For example, someone in IT might be useful in getting technology implemented, or someone in internal audit could monitor compliance against your contract governance policy.
The legal team should also decide how frequently, and on what basis, it needs to engage with each of those persons. This may differ from stakeholder to stakeholder.
Several of the participants’ comments highlighted struggles to get a voice where they needed it within their organisation.
The first step to getting that voice is to identify the key committees on which legal needs a voice to support its purpose.
Some of this may be for visibility and information gathering, and others on which you expect to take a more proactive role.
This will likely require you to be pragmatic about what’s a ‘must’, what’s a ‘should’, and what’s a ‘nice to have’, not least as your team is unlikely to have time for them all.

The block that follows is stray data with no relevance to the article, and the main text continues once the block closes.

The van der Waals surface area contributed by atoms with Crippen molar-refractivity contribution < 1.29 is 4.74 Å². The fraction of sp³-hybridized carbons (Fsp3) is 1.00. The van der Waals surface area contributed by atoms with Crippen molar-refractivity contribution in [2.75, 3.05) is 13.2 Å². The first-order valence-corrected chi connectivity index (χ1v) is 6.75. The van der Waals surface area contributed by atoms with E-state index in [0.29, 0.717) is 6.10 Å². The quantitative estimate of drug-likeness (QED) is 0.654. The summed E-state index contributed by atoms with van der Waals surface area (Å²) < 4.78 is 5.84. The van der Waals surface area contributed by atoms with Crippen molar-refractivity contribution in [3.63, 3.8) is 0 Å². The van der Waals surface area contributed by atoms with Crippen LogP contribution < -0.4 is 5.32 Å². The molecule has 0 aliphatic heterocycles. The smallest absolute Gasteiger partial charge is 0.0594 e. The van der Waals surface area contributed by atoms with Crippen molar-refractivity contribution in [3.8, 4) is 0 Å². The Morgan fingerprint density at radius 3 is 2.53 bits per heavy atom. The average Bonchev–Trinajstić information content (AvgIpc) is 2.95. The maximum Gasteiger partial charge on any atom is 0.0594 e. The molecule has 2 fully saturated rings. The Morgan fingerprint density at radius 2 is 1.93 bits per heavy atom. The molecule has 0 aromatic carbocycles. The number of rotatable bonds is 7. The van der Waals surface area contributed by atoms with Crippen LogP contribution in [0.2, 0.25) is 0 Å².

The purpose should be continually considered. Does what you’re being asked to do, or what you’re thinking of doing, align with that purpose? Is there anything else you can be doing to drive that purpose forward?
intellectual property expert
Team scope, structure and succession planning
The scope of the in-house team should be considered in light of its purpose.
What work will the team accept now, what additional work will it accept in the future, and what work will it stop doing?
You may need to put in place processes to ensure any scope is stuck to, by both the business and the legal team.
Once you’ve established your team’s scope and structure, consider putting together a people plan covering issues such as: